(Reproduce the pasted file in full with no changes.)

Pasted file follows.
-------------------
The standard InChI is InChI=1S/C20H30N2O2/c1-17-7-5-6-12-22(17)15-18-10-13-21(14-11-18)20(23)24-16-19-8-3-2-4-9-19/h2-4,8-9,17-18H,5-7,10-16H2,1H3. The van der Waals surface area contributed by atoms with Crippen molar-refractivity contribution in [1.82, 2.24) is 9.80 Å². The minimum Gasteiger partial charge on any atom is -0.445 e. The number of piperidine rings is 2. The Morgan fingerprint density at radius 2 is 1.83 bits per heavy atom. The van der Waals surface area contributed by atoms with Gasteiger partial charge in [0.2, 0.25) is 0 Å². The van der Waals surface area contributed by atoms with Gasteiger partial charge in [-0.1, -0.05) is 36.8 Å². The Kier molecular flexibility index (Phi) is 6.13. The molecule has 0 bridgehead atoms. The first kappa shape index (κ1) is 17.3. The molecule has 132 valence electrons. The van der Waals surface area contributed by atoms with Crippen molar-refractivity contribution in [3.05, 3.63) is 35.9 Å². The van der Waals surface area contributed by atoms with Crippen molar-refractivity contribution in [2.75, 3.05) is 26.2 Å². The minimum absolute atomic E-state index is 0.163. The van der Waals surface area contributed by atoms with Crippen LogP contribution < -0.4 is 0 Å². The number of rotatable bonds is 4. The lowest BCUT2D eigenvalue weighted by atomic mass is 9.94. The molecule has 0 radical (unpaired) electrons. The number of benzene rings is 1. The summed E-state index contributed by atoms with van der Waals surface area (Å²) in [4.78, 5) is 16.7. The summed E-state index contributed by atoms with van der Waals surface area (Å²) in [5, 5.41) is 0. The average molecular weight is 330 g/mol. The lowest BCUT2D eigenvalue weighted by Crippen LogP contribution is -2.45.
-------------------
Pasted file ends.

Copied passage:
The standard InChI is InChI=1S/C20H30N2O2/c1-17-7-5-6-12-22(17)15-18-10-13-21(14-11-18)20(23)24-16-19-8-3-2-4-9-19/h2-4,8-9,17-18H,5-7,10-16H2,1H3. The van der Waals surface area contributed by atoms with Crippen molar-refractivity contribution in [1.82, 2.24) is 9.80 Å². The minimum Gasteiger partial charge on any atom is -0.445 e. The number of piperidine rings is 2. The Morgan fingerprint density at radius 2 is 1.83 bits per heavy atom. The van der Waals surface area contributed by atoms with Gasteiger partial charge in [0.2, 0.25) is 0 Å². The van der Waals surface area contributed by atoms with Gasteiger partial charge in [-0.1, -0.05) is 36.8 Å². The Kier molecular flexibility index (Phi) is 6.13. The molecule has 0 bridgehead atoms. The first kappa shape index (κ1) is 17.3. The molecule has 132 valence electrons. The van der Waals surface area contributed by atoms with Crippen molar-refractivity contribution in [3.05, 3.63) is 35.9 Å². The van der Waals surface area contributed by atoms with Crippen molar-refractivity contribution in [2.75, 3.05) is 26.2 Å². The minimum absolute atomic E-state index is 0.163. The van der Waals surface area contributed by atoms with Crippen LogP contribution < -0.4 is 0 Å². The number of rotatable bonds is 4. The lowest BCUT2D eigenvalue weighted by atomic mass is 9.94. The molecule has 0 radical (unpaired) electrons. The number of benzene rings is 1. The summed E-state index contributed by atoms with van der Waals surface area (Å²) in [4.78, 5) is 16.7. The summed E-state index contributed by atoms with van der Waals surface area (Å²) in [5, 5.41) is 0. The average molecular weight is 330 g/mol. The lowest BCUT2D eigenvalue weighted by Crippen LogP contribution is -2.45.